The conservatism that defined Renault’s approach to updating the Clio’s exterior is totally absent from its stylishly revamped cabin. As far as overhauls go, this is an extensive one – and the results, for the most part, are very positive indeed.
On a purely aesthetic level, the new Clio’s interior is now easily one of the more modern and visually appealing in its class – and a decidedly minimal approach to design is a central part of this success. In particular, the clean horizontal lines of the air vents that flow across the dash top and the revamped centre stack with its tablet-style screen and minimal smattering of buttons both lend the interior a more mature and sophisticated air than its predecessor ever approached.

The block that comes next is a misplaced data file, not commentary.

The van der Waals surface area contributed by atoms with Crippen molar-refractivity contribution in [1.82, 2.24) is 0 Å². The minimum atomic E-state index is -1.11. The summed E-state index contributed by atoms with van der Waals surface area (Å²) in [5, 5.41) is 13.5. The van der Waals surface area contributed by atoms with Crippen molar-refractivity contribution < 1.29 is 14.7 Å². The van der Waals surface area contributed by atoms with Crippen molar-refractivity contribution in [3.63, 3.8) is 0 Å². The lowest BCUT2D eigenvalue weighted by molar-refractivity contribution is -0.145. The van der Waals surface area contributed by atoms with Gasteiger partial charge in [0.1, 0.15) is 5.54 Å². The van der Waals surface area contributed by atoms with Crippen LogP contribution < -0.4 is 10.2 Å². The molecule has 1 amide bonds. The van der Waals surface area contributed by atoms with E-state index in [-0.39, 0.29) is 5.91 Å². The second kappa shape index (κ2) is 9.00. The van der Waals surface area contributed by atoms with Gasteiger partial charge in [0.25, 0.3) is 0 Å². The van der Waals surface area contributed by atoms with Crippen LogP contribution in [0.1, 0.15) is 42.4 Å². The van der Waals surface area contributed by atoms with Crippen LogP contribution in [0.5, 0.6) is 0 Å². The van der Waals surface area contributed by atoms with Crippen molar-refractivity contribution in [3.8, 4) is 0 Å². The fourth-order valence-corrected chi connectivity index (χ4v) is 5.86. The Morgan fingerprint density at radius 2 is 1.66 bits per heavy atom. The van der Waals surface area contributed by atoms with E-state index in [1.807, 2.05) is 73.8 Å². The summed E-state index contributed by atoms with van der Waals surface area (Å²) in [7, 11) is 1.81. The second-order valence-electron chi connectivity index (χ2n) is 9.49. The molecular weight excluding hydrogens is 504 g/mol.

Higher-spec models make even greater play of this attractive new design language, courtesy of their more liberal use of colour and soft-touch plastics than our lower/midlevel test car had – particularly on the doors and dash top. By contrast, our Iconic test car had a more monochromatic seriousness about it but, in typically French fashion, it’s still leagues ahead of the likes of the Fiesta or outgoing Vauxhall Corsa for outright style.